Unionist dismay at rejection of Seamus Heaney as image of NI Beyond 2021

Ulster Unionist leader Steve Aiken has urged people to promote more positive Irish/UK relations amid a row over Seamus Heaney’s image being used to mark Northern Ireland’s centenary.

By Mark Rainey
Tuesday, 15th December 2020, 12:59 pm
Updated Tuesday, 15th December 2020, 3:21 pm
The image of Seamus Heaney being used to mark 100  years since the creation of Northern Irelrand
The image of Seamus Heaney being used to mark 100 years since the creation of Northern Irelrand

After Colum Eastwood posted an image of the poet on Twitter along with Heaney’s rhyming couplet – ‘Be advised my passport’s green. No glass of ours was ever raised to toast the Queen’ – Mr Aiken tweeted a photo of Heaney shaking hands with the Queen in 2011. Mr Aiken’s response to the SDLP leader’s message said: “Despite colour of passport I do think Seamus did raise a glass to the Queen – far better days in Irish/UK relations...let’s get back to them (State Visit 2011).”

DUP MP Gavin Robinson branded the response of Colum Eastwood, and many other nationalists, as “deeply depressing”.

He said: “I think it is deeply depressing that there are those who are so opposed to the notion of NI 2021 celebrations that they almost claim individuals, and their memory, and eschew the fact that they are from Northern Ireland, and were proud of Northern Ireland.”

Heaney wrote ‘the passport’ verse in response to being included in The Penguin Book of Contemporary British Poetry in 1982.

Although an Irish nationalist, Heaney had rejected attempts to have him speak out in support of republican hunger-strikers in the early 1980s, and reflecting on those turbulent times, he later wrote: “[Hunger-striker] Francis Hughes was a neighbour’s child, yes, but he was also a hit man and his Protestant neighbours would have considered him involved in something like a war of genocide against them rather than a war of liberation against the occupying forces of the crown.

“At that stage, the IRA’s self-image as liberators didn’t work much magic with me. But neither did the too-brutal simplicity of Margaret Thatcher’s ‘A crime is a crime is a crime.’”

The image of Heaney being used to promote ‘Our Story in the Making: NI Beyond 2021’ is a painting of the poet owned by Queen’s University.

In a 2013 interview with The Times newspaper, at the height of the Belfast City Hall flag protests, Heaney questioned Sinn Fein’s drive to have the Union Flag flown on designated days only.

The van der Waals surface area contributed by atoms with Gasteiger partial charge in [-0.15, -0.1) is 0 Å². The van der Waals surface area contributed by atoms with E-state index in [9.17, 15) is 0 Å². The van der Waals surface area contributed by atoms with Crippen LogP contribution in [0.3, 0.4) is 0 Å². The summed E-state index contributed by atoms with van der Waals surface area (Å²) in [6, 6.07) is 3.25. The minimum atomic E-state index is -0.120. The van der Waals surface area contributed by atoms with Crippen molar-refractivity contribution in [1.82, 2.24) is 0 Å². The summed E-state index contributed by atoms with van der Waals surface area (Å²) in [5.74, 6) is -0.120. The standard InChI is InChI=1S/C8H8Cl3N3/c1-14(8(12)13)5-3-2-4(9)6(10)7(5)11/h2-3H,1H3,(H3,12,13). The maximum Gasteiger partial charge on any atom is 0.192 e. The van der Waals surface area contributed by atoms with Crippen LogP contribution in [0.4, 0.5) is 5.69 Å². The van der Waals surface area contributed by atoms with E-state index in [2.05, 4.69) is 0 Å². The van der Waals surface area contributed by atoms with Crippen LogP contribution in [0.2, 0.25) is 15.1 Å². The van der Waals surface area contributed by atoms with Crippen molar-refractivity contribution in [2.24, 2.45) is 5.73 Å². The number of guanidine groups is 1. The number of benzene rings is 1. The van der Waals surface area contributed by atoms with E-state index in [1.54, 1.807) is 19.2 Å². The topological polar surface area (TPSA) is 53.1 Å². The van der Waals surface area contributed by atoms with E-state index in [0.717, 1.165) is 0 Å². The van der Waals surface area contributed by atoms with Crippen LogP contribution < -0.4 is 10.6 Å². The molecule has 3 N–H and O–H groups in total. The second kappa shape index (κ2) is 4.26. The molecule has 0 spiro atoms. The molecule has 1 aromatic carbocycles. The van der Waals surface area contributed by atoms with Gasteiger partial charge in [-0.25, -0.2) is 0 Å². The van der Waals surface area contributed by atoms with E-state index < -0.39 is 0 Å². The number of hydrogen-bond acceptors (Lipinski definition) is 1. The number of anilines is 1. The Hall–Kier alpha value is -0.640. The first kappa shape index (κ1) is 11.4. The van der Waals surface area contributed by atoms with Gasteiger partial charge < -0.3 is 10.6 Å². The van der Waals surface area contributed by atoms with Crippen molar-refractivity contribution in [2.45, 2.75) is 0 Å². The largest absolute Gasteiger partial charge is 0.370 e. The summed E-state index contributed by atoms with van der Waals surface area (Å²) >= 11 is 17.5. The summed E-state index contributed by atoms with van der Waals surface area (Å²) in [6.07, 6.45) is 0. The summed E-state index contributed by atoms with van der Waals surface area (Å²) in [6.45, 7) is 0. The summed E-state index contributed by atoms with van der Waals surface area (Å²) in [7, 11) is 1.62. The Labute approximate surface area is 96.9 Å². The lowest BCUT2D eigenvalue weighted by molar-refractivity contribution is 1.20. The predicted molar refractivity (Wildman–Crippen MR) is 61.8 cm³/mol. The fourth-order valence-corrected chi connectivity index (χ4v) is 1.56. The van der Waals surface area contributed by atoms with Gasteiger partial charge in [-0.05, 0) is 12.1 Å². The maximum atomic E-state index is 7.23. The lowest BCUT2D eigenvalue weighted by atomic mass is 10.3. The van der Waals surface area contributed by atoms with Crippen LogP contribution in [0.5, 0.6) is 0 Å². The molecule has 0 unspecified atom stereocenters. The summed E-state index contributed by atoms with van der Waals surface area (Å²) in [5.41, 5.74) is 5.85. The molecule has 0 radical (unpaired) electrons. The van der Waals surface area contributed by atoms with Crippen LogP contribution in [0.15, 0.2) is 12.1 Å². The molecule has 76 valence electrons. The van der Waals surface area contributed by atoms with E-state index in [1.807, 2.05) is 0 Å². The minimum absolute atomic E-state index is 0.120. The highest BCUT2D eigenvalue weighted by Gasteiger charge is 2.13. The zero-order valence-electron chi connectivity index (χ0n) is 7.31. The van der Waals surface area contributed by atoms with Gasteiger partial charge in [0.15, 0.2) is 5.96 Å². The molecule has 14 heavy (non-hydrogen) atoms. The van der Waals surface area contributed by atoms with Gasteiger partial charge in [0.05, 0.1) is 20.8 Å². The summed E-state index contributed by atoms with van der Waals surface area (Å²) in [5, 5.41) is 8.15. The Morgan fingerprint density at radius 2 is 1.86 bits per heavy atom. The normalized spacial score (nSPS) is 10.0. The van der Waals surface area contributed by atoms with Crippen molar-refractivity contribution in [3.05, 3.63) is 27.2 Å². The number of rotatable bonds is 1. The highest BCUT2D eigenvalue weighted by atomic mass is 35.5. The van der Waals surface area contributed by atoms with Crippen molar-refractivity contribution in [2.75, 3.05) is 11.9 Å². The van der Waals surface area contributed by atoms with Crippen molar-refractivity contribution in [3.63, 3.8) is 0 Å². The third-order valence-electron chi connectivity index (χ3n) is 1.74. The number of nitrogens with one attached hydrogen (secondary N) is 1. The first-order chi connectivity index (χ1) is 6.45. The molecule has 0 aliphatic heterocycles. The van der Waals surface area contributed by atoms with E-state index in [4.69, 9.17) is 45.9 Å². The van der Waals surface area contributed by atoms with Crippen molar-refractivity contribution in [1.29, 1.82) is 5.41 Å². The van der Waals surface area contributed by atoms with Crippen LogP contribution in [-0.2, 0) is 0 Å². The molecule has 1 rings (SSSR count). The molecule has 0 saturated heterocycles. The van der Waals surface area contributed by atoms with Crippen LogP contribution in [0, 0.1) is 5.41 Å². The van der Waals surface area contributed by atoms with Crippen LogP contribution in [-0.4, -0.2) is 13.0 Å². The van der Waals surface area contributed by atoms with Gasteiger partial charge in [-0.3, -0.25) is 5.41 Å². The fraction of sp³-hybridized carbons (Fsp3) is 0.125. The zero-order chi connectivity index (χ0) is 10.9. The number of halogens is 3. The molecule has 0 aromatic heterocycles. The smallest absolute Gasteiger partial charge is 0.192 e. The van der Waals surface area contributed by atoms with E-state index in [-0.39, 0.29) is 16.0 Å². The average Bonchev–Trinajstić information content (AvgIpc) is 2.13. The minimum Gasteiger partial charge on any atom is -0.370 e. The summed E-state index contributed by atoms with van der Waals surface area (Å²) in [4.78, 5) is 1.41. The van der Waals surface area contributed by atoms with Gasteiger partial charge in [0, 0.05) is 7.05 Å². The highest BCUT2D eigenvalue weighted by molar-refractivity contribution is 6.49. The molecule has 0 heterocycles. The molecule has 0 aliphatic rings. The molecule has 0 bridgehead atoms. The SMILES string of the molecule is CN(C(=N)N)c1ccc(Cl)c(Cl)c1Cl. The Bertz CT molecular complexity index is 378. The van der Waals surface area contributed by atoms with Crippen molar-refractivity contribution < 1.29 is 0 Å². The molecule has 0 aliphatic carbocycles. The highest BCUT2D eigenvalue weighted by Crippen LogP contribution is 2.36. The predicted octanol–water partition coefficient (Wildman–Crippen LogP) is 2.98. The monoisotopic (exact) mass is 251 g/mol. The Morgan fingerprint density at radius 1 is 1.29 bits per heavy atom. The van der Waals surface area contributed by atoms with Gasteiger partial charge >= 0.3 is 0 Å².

The Noble Prize winner said he thought there was “no hurry on flags” and that Sinn Fein “could have taken it easy” in addressing any issues with emblems.

Heaney branded the approach taken by republicans as “very dangerous indeed,” and added: “There’s never going to be a united Ireland, you know. So why don’t you let them fly the flag?”

Gavin Robinson said: “We want to celebrate all that is good about Northern Ireland – all the significant achievements and all of the notable individuals, and Seamus Heaney is one of them.

“There is no reason why he shouldn’t be incorporated in a reflection on all of the great things that come from this place.

“I think it’s really sad, that as we approach the end of the Decade of Centenaries, folks who may not want to celebrate Northern Ireland’s centenary have spend the last ten years indicating that people should have respect for others within our society, can’t give the space for people to suitably reflect on the centenary of the UK as we know it.”

The East Belfast MP added: “I do think that the failure of nationalism and republicanism to engage in the centenary in a meaningful or thoughtful way is deeply depressing. They have a story to tell, and they have a contribution to make if only they could do it respectfully in an engaging way.”

DUP MLA Gordon Lyons said the negative reaction of so many nationalists showed that “they can’t cope” with having an inclusive approach to the centenary commemorations.

The East Antrim representative tweeted: “The celebration, commemoration and reflection of NI’s centenary needs to be positive and inclusive. It will shape the vision for the new century and new opportunity for us all. Nationalist complaints about inclusion show how they can’t cope with such an approach.”